1971 ⇒ Launch of the Prospero satellite (X-3) by the UK, using a British Black Arrow rocket, making it the first all-British launch (almost – the launch took place from Woomera, South Australia). The UK’s previous satellite was called Ariel, so you’ll probably not need telling which Elizabethan playwright is being nodded toward in the choice of names. Prospero is still up there, and isn’t expected to decay until 2070.
Although no longer a working satellite, Prospero has been contacted every few years, usually on the anniversary of its launch (but less often recently).
Kosmos 186 was launched today in 1967. It was followed three days later by Kosmos 188, and together they performed the first ever fully automated docking by two spacecraft.
For the younger readers among you, DDR stands for Deutsche Demokratische Republik (the old East Germany).
And now it’s time for another of those rare events, a British satellite launch. This one was in 2005.
TopSat (Tactical Operational Satellite) is a small satellite, only about 80cm across, designed to show that size isn’t necessarily important when it comes to satellites. It carries an ingeneously designed camera capable of much higher resolution images than would normally be possible from anything capable of being held in such a small area (they do it with mirrors).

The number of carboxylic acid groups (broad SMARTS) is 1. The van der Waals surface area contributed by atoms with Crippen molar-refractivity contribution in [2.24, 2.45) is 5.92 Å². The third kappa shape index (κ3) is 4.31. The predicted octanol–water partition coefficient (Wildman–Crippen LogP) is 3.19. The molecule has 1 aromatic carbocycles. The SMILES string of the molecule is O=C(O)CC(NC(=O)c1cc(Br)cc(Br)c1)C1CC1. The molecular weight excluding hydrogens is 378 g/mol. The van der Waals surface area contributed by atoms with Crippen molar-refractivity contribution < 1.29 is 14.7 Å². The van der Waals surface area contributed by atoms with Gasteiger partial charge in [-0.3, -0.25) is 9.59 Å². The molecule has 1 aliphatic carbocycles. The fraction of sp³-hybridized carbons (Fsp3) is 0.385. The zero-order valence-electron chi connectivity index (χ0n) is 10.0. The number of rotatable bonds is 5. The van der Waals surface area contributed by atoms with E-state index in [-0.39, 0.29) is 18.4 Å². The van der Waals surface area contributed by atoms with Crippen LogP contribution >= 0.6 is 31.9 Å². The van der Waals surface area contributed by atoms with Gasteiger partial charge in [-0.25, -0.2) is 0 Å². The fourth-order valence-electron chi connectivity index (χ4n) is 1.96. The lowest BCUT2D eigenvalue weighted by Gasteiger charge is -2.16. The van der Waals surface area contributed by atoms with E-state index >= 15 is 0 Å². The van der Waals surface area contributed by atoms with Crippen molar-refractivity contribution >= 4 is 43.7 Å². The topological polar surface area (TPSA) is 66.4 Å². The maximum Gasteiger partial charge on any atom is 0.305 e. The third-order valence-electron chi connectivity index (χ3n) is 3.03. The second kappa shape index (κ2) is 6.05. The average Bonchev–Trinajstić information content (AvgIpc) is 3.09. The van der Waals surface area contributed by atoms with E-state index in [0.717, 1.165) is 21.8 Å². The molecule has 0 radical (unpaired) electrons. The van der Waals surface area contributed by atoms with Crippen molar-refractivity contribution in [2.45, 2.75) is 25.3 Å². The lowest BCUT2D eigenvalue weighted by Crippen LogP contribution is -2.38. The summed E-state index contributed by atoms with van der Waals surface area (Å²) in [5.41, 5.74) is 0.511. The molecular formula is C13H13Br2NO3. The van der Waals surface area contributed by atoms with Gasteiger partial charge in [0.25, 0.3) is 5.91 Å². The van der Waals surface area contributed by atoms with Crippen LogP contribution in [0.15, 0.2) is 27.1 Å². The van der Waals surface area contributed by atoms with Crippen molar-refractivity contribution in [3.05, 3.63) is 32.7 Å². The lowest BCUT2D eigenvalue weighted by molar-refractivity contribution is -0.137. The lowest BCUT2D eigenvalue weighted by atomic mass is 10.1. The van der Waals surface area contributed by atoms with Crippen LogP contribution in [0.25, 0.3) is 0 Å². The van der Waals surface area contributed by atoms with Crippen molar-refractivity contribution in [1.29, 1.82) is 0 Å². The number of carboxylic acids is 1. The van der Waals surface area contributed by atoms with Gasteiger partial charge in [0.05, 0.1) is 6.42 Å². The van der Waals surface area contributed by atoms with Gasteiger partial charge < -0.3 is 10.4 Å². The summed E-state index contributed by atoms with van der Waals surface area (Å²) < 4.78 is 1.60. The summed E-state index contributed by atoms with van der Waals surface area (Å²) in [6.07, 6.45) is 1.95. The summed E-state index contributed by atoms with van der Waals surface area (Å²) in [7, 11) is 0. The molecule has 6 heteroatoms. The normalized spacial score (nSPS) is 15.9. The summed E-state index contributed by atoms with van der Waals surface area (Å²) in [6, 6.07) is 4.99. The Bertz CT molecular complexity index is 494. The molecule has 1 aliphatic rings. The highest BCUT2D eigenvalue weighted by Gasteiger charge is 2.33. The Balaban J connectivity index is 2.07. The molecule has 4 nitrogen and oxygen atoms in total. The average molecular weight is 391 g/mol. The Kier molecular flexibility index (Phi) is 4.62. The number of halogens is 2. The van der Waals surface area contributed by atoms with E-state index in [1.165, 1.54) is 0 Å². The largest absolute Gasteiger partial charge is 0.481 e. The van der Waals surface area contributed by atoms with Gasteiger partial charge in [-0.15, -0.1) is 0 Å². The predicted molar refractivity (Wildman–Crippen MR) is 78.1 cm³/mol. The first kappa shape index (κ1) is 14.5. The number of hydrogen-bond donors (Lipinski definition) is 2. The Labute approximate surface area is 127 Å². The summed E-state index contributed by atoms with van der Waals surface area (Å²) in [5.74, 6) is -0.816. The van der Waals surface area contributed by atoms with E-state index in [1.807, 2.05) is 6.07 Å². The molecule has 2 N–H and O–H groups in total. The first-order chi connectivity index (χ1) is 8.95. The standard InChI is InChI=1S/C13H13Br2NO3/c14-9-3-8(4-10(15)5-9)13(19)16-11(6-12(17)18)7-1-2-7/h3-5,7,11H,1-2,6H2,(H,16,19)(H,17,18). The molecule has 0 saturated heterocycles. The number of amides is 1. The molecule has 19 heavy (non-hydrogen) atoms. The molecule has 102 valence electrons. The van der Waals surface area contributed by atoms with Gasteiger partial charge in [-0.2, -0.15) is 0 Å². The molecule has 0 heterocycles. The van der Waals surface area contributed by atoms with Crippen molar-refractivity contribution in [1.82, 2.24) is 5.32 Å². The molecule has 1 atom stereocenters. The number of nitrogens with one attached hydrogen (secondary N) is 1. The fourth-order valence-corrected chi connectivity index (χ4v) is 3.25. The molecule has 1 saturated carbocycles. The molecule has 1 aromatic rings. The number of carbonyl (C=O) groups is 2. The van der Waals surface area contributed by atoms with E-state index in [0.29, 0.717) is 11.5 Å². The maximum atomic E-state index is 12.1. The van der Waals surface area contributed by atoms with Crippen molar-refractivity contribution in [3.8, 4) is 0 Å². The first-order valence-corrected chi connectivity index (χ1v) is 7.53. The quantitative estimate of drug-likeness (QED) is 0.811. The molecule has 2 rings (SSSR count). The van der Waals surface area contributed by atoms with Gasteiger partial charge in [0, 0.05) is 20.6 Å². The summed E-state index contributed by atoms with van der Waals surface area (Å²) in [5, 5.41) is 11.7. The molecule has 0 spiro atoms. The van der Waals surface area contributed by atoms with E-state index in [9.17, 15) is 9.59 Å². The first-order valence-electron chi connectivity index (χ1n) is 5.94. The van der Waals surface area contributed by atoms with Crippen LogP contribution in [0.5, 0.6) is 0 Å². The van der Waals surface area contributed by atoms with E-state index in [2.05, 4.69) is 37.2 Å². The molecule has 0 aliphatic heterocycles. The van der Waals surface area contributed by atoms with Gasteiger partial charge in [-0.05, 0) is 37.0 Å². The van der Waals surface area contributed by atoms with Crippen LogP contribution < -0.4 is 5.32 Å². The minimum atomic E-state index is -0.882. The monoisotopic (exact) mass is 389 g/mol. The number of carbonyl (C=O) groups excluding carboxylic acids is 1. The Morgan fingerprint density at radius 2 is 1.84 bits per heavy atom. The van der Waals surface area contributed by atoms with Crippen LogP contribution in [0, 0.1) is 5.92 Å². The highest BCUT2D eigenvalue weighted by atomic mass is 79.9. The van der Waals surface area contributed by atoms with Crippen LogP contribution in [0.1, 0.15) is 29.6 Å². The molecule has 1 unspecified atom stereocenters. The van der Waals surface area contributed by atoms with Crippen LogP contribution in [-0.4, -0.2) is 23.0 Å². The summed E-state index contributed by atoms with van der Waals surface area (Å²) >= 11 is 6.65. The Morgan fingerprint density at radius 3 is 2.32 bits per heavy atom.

TopSat was conceived, designed and built in Britain. Such a shame they had to launch it from Russia, on a Russian rocket. The British spaceflight industry may be rightly proud of their ability to do more with less, but it’s not much use if EasyJet are able to get higher off the ground without foreign help.
The joint UK/USA satellite ArielV was launched by Scout B-1 solid fuel rocket, on October 15th 1974 from the Italian Space Agency’s San Marco platform off the coast of Kenya. It was an x-ray observatory, with a variety of instruments provided via NASA and the (now defunct) UK Science and Engineering Research Council. Operations were controlled from the Rutherford-Appleton Laboratory in Oxfordshire.
Ariel V was the fifth of six Ariels, launched between 1962 and 1979. It’s orbit decayed on March 14th 1980. The name is probably a nod to the works of one of Britain’s biggest exports, William Shakespeare (our only other early satellite was called Prospero).